“A pet that is altered is safe from some diseases of reproductive organs and certain types of cancers—that risk is eliminated entirely,” she said. “Also, a pet becomes much less likely to roam so it keeps the pet close to home and safe in the embrace of its family, and, of course, we’re wanting to prevent unplanned litters.” She explains how even though well-meaning individuals work hard to find happy homes for their unplanned litters, “Those are now homes that are not available to animals who find themselves in a shelter.” There are many adorable companions already looking for a home so it’s best to avoid unplanned litters at all costs.
Napa Humane regularly holds fundraisers to help keep their spay/neuter fees as low as possible. Pawsport Napa Valley is one of the most exciting, where for one low price you can have access to tastings at 20 different dog-friendly wineries every single day in the month of March. You can also start planning for their very popular Walk For Animals benefit later this year.
To make matters only slightly worse for Napa Humane, they did suffer some damage after the big Napa earthquake last year. “Just cosmetic bumps and holes and cracks and things at our spay/neuter clinic,” said Albert. Still, damages surpassed $20,000. “So that’s in the budget for 2015. Thankfully we don’t keep animals overnight at our clinic so there were no animals there, and everything can be repaired!”
For spay/neuter information and more about their events, visit www.napahumane.org or call (707) 255-8118. Their Spay/Neuter Clinic is located at 3265 California Boulevard, Napa. Make sure to call the clinic ahead of time at (707) 252-7442.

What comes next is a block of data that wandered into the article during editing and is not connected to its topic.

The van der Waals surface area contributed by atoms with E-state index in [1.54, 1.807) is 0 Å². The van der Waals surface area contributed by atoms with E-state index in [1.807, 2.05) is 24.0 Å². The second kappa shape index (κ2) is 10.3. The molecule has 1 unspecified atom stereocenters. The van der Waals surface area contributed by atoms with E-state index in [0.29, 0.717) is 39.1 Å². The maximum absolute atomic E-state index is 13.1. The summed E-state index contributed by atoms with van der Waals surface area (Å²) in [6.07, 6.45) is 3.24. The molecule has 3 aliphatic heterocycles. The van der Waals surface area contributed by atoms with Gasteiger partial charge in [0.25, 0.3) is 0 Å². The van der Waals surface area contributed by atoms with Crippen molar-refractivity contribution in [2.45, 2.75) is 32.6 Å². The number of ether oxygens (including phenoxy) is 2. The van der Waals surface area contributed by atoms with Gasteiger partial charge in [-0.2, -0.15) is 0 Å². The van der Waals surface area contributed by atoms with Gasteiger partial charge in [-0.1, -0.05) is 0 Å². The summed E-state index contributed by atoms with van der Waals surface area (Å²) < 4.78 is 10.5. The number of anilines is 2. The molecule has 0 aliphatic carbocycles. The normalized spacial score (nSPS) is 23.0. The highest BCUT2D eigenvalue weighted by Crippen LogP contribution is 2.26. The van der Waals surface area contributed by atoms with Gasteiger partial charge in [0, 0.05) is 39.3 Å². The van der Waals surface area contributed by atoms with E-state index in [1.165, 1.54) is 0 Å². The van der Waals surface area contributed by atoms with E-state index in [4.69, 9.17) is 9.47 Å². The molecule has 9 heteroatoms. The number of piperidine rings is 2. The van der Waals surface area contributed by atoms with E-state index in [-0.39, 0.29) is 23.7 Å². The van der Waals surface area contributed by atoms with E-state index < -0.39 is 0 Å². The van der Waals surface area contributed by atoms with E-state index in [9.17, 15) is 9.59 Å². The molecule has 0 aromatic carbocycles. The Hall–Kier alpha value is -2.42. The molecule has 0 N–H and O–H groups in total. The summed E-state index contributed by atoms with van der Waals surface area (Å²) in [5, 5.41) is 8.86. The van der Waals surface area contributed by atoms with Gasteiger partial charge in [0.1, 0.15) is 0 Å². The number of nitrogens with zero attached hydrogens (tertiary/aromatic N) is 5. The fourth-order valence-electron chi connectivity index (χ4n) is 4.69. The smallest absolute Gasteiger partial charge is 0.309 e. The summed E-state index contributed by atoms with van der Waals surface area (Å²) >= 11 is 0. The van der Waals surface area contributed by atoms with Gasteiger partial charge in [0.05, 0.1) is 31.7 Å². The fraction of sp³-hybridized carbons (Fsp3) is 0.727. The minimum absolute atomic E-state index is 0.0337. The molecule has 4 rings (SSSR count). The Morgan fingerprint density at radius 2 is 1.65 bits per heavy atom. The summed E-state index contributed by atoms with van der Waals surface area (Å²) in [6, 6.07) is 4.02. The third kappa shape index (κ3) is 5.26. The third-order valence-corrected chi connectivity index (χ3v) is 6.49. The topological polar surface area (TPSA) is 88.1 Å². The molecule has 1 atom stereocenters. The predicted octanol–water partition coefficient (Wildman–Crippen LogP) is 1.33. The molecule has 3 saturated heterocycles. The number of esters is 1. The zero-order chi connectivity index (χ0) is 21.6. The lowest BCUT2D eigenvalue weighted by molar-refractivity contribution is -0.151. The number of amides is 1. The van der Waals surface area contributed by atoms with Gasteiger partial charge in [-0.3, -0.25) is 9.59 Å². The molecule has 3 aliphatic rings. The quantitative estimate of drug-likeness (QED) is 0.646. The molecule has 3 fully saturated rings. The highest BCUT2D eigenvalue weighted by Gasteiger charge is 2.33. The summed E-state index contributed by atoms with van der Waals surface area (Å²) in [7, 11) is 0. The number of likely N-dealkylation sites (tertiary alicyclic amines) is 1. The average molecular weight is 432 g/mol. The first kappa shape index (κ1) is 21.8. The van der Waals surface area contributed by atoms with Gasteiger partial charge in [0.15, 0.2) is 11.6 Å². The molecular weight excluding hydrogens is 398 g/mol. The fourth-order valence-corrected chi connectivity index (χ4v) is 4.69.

Tony La Russa’s Animal Rescue Foundation (ARF) in Walnut Creek has big plans for 2015. “We re-homed 2,280 pets last year,” said Elena Bicker, Executive Director of ARF. “We have a big goal this year to re-home 2,500.” In pursuing these efforts, they even delivered puppies on Christmas Day! And no, they weren’t gift-wrapped, but they did have some festive bows on.
Bicker stresses a misconception that they don’t need money simply because their co-founder is Tony La Russa, a sports legend whose career continues to flourish. “Our average donation is $30,” she said. “It takes a lot to take care of a pet; the more people who get involved either through giving their time or giving their dollars, the more good we can do.” Bicker sees firsthand all the good that ARF does on a daily basis, and doesn’t hesitate on asking the community for help.
“Asking for money certainly can be a challenge for a lot of people, but it’s not a challenge for me because I see exactly where it goes,” she said. “87 cents of every dollar donated to ARF goes directly to our animal program. We have a standard here.” In fact, according to Charity Navigator, America’s largest independent charity evaluator, ARF has maintained a 4-star rating, which is the highest rating they could receive, for 7 consecutive years. “That’s only something that 2% of charities in the entire United States has been able to achieve.” So feel confident knowing that your donation can and will make a difference.
ARF is nearing a milestone of 30,000 animals adopted, and they may have hit it by the time you read this. They have numerous fundraising events throughout the year and just celebrated their 24th annual Stars to the Rescue event featuring American Idol winner Taylor Hicks. They often are able to attract some fairly big names thanks to Mr. La Russa. “Tony is kind of the ‘Bill Graham Presents’ of the animal world,” said Bicker. Despite his work with the Arizona Diamondbacks, La Russa is still involved with ARF and even has an office there for when he comes into town.
For adoption hours and details on the history of ARF and their upcoming events, visit www.arf.net or call (925) 256-1ARF. Or pay them a visit in person at 2890 Mitchell Drive, Walnut Creek.
There are more than enough animals to go around. If donating your time or money is the most you can do that’s a great help for the humane societies and animal rescue’s that struggle for assistance every day. Look at your resources and decide what else you might be able to do; maybe provide foster services for some new friends or adopt one as your own. A loving pet can enhance your life in more ways than you could ever imagine. Pay a visit to your local shelter today, say hello to all residing species, and see if there’s a way you can help.